In June 2017, the New York Times ran an article about Nigerian booming Afrobeats scene. Although, as expected of most western reports on Africa, the article found a way to make the story about piracy, it acknowledged “Nigerian music – Afrobeats in particular – is having a moment.” The Washington Post was a lot more flattering in its piece last year, asking, “Is this the year that African music will conquer the United States?”.

 

With superstars Wizkid, Tiwa Savage, Davido, and Ayojay all signed to international record companies and amassing massive international followings, they have a huge platform to influence perceptions about Nigeria. Platform advocacy organizations like the One Campaign and Global Citizen have recognized this and enlisted artists like D’Banj, Femi Kuti, and Waje to perform at their festivals or advocate on their behalf. It is time for the country and the artists to recognize the power and position they occupy, and the moment, and use it to shape hearts and minds about Nigeria as more favourable perceptions ultimately benefit everyone.

 

During the cold war, the United States recognized the power and importance of cultural diplomacy in bridging divides, spreading its ideals and subtly advancing its agenda around the world and created what is now known as the Bureau of Educational and Cultural Affairs. It also recognized that high profile celebrities had a role to play in this effort, as they had the uncanny ability to attract public attention and support for any cause they deem important. That is why the US Department of State through its Sports Diplomacy program recruits professional athletes, active and retired, as envoys to reach out to the world community and bridge gaps between the U.S and other countries, where traditional diplomatic channels might be harder to penetrate, and also uses them to raise the profile of international concerns and causes.

 

Through its cultural exchange programs, the State Department also introduces global audiences to American music, film, art, poetry, and cuisine, by hosting programs and performances at its embassies around the world that helps break down cultural barriers, and build an appreciation for its heritage among a wide audience.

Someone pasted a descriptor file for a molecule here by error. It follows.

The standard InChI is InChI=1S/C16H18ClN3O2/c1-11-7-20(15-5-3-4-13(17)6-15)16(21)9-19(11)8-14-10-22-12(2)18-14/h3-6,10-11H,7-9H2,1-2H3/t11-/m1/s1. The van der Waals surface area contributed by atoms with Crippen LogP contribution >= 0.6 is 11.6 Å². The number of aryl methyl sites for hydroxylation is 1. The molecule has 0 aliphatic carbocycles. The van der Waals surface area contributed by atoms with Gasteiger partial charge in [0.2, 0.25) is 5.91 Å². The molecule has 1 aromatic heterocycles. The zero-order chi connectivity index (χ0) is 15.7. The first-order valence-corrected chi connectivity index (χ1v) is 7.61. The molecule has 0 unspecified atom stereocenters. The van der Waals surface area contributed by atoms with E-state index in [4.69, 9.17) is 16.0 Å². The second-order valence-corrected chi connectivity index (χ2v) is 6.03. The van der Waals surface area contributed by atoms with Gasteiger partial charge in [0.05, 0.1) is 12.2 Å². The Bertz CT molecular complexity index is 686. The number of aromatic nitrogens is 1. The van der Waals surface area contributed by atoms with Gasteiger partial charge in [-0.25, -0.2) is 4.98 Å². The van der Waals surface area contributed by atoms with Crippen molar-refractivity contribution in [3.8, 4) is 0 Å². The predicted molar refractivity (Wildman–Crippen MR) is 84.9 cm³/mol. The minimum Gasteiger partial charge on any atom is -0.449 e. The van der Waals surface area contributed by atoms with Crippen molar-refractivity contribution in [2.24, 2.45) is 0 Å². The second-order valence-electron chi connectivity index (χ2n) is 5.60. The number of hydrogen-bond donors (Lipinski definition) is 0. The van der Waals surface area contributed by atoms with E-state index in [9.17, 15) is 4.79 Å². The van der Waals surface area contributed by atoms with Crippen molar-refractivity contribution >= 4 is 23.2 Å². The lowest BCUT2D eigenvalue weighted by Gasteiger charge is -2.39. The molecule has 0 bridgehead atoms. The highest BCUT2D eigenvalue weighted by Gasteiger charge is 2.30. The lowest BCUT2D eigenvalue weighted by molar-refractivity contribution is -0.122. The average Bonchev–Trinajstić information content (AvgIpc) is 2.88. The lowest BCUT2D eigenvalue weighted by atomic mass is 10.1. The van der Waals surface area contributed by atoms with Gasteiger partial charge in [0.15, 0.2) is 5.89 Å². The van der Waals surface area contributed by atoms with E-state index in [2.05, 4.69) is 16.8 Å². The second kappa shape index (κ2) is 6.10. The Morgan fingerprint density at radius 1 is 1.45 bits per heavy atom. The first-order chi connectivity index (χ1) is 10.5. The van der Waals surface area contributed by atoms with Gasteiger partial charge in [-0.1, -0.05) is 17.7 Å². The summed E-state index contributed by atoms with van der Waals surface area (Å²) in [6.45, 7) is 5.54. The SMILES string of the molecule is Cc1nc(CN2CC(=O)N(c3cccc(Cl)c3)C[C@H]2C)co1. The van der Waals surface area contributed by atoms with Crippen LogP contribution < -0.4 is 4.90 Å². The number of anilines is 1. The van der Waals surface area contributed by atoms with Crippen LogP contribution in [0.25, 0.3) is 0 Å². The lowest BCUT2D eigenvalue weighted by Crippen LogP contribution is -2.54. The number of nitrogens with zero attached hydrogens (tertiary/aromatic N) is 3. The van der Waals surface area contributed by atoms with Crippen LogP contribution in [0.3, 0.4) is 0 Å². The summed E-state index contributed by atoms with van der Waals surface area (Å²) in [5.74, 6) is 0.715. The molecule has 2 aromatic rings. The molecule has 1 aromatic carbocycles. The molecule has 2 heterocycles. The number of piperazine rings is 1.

The work of celebrity diplomats is not isolated to those officially appointed by the State Department, celebrities like George Clooney and Ben Affleck have also used their status to call attention to crisis in Darfur and the Congo respectively, which are U.S. policy priorities that wouldn’t otherwise garner much international attention or support. The efforts of celebrity citizen diplomats complement and enhance the State Department’s goal of advancing US interests around the world.

 

In his acceptance speech as a Special Envoy for the Educational and Cultural Affairs, Baseball Hall of Famer Carl Ripken Jr. said, “When you put [these players] out on the baseball field… the communication obstacles go away and everybody communicates in a really nice way. There’s a great interaction between all the kids all around this country and around the world. And, hopefully, we’ll be able to send that message, plant a few seeds in different parts of the world and use baseball and sport to actually cross over cultural lines.” Music has the same powerful effect as sports in shaping perceptions.

 

So, as the world’s leaders and diplomats descend on New York for the 72nd Session of United Nations General Assembly, it is time for the Nigerian Foreign Affairs to be more deliberate in activating Nigerian Artists; who are perhaps the only Nigerians that still enjoy goodwill wherever they go, to use their platform, and the moment, to benefit their homeland.